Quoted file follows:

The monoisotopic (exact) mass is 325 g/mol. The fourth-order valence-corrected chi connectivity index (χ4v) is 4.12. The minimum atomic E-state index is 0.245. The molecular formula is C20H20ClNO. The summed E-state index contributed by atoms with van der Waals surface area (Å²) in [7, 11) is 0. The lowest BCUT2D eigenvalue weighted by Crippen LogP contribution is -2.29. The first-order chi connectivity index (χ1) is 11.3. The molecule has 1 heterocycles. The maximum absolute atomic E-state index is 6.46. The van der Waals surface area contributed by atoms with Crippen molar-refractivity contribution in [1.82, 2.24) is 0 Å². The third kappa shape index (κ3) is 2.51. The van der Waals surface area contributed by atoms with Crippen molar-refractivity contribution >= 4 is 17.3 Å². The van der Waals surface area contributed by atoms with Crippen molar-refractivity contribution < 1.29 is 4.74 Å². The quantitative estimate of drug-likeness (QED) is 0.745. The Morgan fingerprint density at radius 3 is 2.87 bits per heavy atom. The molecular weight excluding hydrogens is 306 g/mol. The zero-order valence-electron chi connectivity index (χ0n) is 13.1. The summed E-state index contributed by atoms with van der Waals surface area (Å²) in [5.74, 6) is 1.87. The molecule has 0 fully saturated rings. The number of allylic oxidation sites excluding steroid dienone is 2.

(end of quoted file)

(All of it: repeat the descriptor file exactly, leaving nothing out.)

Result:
The monoisotopic (exact) mass is 325 g/mol. The fourth-order valence-corrected chi connectivity index (χ4v) is 4.12. The minimum atomic E-state index is 0.245. The molecular formula is C20H20ClNO. The summed E-state index contributed by atoms with van der Waals surface area (Å²) in [7, 11) is 0. The lowest BCUT2D eigenvalue weighted by Crippen LogP contribution is -2.29. The first-order chi connectivity index (χ1) is 11.3. The molecule has 1 heterocycles. The maximum absolute atomic E-state index is 6.46. The van der Waals surface area contributed by atoms with Crippen molar-refractivity contribution in [1.82, 2.24) is 0 Å². The third kappa shape index (κ3) is 2.51. The van der Waals surface area contributed by atoms with Crippen molar-refractivity contribution >= 4 is 17.3 Å². The van der Waals surface area contributed by atoms with Crippen molar-refractivity contribution < 1.29 is 4.74 Å². The quantitative estimate of drug-likeness (QED) is 0.745. The Morgan fingerprint density at radius 3 is 2.87 bits per heavy atom. The molecular weight excluding hydrogens is 306 g/mol. The zero-order valence-electron chi connectivity index (χ0n) is 13.1. The summed E-state index contributed by atoms with van der Waals surface area (Å²) in [5.74, 6) is 1.87. The molecule has 0 fully saturated rings. The number of allylic oxidation sites excluding steroid dienone is 2.